“No path is ever easy,” the beast said and Mark noticed it was trying to soften its voice even further. “The path away, the path back, the path to adulthood. Perhaps, if you had been an only child, the world you find yourself in now would have accepted you. I do not decide. I see the decision upon you. You will not be a part of this world because your own world still holds you so tightly. It is not a bad thing to be wanted by your own world, even if so far it seems there is nothing but pain for you there. No, young man, young man wise beyond your years and hurt but always so brave, the decision that has been made is not one meant to make you feel even more pain. It is a decision based on your own courage and the esteemed position you hold in a world in which others have not been kind to you. They lash out at you because they are monsters, certainly, but because they see in you what they will never be.”

“But what do I do?”

“Keep finding and surmounting these difficult paths. That cannot be any comfort to you, I know. Can I tell you what will happen next? Can I tell you lies about how things will get better? I see nothing upon you but what you are, what you are and your father is not. You are in terrible danger, but you have always been. Maybe now that you know this, maybe it will help you in some way. That is, after all, how you ended up here. You have not been granted entry, but you made it this far. You have been given a rare glimpse. There is hope in that.”

Then it was retreating again, this gigantic, inexplicible creature who nevertheless seemed to know the content of its words and with its kind voice suggested more than what it said, just like Moss what seemed a lifetime ago. Mark waited until the beast turned and marched without any indication of pain through the blackberry vines that surrounded the clearing. Once Mark saw its back, he stepped into the pool and felt the water pull him with speed and certainty forward, not the water in the pool, but water from far away, water in a creek and from its source and the gravity of its path down the hill to where his parents’ home sat. He was not aware of the transition between worlds, he did not suffer along the way except from internal uncertainties and disappointments, and quickly he arrived back at the edge of the blackberries in his own backyard woods, covered in mud, wet, scratched and scraped, and not looking back.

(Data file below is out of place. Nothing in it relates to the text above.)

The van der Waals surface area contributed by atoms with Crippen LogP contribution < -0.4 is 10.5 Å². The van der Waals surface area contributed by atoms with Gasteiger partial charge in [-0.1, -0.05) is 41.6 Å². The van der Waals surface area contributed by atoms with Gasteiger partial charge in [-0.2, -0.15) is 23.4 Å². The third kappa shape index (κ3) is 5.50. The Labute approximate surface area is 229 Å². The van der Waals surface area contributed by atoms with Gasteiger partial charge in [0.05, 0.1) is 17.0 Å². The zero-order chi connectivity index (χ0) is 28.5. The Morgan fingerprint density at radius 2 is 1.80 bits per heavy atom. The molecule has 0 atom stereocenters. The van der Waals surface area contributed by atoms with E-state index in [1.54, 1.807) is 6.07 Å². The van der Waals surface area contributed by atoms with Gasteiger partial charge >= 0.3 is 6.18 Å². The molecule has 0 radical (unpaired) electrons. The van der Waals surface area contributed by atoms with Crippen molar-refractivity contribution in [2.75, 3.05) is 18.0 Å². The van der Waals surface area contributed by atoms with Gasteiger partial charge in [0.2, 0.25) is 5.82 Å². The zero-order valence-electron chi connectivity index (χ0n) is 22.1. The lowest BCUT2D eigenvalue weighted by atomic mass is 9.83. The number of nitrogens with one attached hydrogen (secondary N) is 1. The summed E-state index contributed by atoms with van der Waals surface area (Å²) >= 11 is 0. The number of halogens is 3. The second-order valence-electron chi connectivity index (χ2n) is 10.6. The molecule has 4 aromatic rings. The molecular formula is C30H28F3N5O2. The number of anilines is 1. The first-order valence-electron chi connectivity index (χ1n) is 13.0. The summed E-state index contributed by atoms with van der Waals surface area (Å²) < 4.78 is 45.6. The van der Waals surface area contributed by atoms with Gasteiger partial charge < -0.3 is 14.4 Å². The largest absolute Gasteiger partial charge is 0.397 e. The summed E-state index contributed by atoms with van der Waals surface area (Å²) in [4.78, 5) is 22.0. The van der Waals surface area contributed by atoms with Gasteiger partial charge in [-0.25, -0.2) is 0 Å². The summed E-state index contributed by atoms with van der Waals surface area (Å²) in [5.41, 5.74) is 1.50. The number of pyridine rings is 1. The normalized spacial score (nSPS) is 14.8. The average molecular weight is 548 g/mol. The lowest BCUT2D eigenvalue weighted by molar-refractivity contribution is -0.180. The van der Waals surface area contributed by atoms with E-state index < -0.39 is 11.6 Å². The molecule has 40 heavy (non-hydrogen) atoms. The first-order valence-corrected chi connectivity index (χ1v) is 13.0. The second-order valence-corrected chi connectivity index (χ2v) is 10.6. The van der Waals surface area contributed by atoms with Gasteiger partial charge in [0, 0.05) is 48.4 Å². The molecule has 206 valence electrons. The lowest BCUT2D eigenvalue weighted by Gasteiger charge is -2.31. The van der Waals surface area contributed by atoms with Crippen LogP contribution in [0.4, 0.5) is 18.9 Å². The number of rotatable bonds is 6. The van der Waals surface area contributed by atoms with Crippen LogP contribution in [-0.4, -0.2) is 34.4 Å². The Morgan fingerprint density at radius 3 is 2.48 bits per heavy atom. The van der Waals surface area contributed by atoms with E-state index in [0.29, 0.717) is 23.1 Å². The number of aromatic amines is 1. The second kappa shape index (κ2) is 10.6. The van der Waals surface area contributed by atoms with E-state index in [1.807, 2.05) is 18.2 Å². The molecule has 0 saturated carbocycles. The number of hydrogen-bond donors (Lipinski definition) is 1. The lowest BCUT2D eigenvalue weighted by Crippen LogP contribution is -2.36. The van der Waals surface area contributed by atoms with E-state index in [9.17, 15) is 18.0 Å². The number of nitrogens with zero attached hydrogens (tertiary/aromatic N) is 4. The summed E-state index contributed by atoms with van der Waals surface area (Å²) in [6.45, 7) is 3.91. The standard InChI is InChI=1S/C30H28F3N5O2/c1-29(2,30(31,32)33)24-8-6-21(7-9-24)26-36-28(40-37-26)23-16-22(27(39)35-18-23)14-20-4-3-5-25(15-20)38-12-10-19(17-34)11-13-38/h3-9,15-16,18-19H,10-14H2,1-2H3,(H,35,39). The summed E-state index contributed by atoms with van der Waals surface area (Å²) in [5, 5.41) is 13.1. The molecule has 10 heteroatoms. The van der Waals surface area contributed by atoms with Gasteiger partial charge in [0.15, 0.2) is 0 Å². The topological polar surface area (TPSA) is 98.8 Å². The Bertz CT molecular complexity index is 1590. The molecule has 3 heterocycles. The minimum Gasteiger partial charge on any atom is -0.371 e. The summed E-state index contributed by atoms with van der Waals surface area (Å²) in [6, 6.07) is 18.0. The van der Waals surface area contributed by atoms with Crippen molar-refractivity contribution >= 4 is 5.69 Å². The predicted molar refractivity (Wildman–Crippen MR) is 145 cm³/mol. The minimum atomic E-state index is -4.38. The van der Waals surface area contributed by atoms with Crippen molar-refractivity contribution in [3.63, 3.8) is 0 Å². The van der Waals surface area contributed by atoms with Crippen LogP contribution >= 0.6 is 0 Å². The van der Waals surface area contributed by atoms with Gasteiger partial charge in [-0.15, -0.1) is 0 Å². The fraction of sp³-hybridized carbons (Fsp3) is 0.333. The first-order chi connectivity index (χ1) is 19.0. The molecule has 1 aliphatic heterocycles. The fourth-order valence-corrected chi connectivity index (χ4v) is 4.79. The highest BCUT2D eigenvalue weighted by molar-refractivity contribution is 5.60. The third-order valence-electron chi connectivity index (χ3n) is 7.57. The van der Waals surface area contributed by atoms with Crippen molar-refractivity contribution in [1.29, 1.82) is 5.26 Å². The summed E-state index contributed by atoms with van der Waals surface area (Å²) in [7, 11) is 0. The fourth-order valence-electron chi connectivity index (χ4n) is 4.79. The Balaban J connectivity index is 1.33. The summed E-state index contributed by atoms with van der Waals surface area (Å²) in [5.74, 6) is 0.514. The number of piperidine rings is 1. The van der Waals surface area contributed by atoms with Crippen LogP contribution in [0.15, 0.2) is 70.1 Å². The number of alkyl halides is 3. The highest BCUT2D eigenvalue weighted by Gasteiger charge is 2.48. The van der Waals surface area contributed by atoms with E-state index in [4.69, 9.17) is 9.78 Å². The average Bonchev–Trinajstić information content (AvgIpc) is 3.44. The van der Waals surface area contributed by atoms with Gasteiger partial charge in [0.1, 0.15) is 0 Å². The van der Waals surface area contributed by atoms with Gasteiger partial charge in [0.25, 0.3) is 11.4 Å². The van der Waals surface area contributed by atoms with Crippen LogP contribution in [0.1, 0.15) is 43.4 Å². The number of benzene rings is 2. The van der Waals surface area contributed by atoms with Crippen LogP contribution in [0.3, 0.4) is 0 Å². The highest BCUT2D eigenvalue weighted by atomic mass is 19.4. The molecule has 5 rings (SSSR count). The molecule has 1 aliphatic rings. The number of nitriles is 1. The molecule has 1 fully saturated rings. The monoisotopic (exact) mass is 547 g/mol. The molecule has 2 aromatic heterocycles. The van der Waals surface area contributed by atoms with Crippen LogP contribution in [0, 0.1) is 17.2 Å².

You have been given a rare glimpse. Mark wondered if the glimpse was all that one needed to finally see much, much more. As the details in his memory began to blur and fade, with only the beginning of his journey under the blackberries and a persistent image of the creature he had encountered on the other side to frame them, he also felt certain that this would not be his last opportunity to enter another world. And he had his world that seemed to want him here very much.

It was very strange how much comfort that brought him on the way back down the hill.

StoryADay May 2016 Day 11

Published by

Richard Leis

Richard Leis is a writer and poet living in Tucson, Arizona. His poetry has been published in Impossible Archetype. His essays about fairy tales and technology have been published on Tiny Donkey and Fairy Tale Review’s “Fairy-Tale Files“.